A high tech service call


Last summer, we said goodbye to our television set of about 8 years.  The screen would randomly turn itself off for a while and then back on when it decided to.  It’s not something that’s really conducive to watching television as it’s kind of nice to see a show or a game in its entirety.  I had had an informal discussion with a technician who indicated that it would cost more than what the television was worth for diagnostic time and that was before parts and labour for a fix.

So, we bit the bullet and bought a new one.  We were loving it until during the Super Bowl, I realized that we had a problem with this one..  It showed up on the Google advertisements which were based on showing the Google search screen.  As we all know, it’s largely white.  Well, in our case, it was largely white with three grey ghostly patches on the left side of the screen.

Screenshot 2019-02-20 at 10.50.57

Typically, it’s not something that you actually notice except for those moments when the screen has a solid background.  I did all the things that I could think of – turned it on and off, connected to the internet and installed a software update, and reset the picture settings but the issue persisted.  So, we have a problem.

Before I disconnected things, we took a trip to the dealer who sold us the set.  It’s not that old so surely it’s under warranty.  And, it is, but we had to deal with the manufacturer directly.  Oh boy.  I’m not looking forward to this.  But, I am glad that I didn’t disconnect everything and bring the television to the dealer.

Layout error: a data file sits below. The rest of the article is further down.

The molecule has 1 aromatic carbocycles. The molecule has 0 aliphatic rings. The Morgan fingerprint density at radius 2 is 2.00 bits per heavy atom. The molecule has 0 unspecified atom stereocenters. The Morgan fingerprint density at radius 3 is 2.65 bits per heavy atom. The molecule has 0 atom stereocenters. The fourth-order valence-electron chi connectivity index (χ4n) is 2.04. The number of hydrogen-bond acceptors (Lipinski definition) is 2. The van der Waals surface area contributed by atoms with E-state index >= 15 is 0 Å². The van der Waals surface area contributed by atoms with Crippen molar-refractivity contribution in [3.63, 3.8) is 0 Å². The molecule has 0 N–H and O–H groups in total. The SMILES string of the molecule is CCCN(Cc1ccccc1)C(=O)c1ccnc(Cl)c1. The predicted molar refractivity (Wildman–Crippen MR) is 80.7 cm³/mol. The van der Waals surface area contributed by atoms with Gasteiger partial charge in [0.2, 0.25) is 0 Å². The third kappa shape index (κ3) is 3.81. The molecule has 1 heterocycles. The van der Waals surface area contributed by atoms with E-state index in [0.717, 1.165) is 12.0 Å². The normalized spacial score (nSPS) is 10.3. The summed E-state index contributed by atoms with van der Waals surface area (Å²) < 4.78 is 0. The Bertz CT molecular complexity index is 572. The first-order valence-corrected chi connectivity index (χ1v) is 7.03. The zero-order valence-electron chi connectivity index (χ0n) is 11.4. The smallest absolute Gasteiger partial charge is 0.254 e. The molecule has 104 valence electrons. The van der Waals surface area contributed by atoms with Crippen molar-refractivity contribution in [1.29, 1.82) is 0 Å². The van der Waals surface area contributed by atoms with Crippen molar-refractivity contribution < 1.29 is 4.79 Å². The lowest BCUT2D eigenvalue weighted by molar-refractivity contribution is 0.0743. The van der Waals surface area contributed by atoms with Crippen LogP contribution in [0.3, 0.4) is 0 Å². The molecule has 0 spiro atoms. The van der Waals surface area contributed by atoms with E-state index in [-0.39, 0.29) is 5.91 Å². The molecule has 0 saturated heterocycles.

I was really surprised at how easy it was to get the process rolling for a solution once I knew the phone number for support..

I called the company on my smart phone.  This turned out to be fortuitous since I could have used the land line.  <sad face>  Yes, we still have a land line.

After wading my way through the menu with the required digits – Type 1 for service in English etc., I ended up with a technician.  I explained the situation to him.

He stepped me through the same steps that I had followed including the screen diagnostics.  This was where it got interesting.  He wanted me to text him a picture of the screen.  I felt badly because of my old school thinking that he’d give me an email address to send it to.

My phone vibrated.

I had received a text message from him.  All I had to do was take a picture of the diagnostic screen and send it back to him.  Now, I switch among applications all the time but hadn’t switched to something else while on a phone call.  I pressed HOME to get to the home screen and load my camera and snapped a picture of the screen.  Then, I switched to Messages to reply with just a picture of the screen diagnostic.  I also sent him the Google screen shot since I thought it did a better job of showing the problem.

“Ah, I see it.  Give me a sec.”

I was then a recipient of another text message to the repair service who would show up at the house within 24 hours to replace the screen.

How slick was this?

But I just had to know.

“What would you have done if I didn’t have a smartphone or didn’t know how to text or use two applications at the same time or …”

It turns out that he has a script to follow while troubleshooting.  That really wasn’t a surprise.  He had a number of various scenarios that would have allowed him to do the required diagnostics and to reach a solution depending upon the technology that I had on my end and my ability to use it.  In my case, the solution that was #1 on his list worked.

I’m a happy customer and there’s nothing better than a support guy can say.

I think about how the situation would have played out without the tools that we had – you know, a return to the good old days, and just am so glad to be enabled in 2019.

OTR Links 02/21/2019


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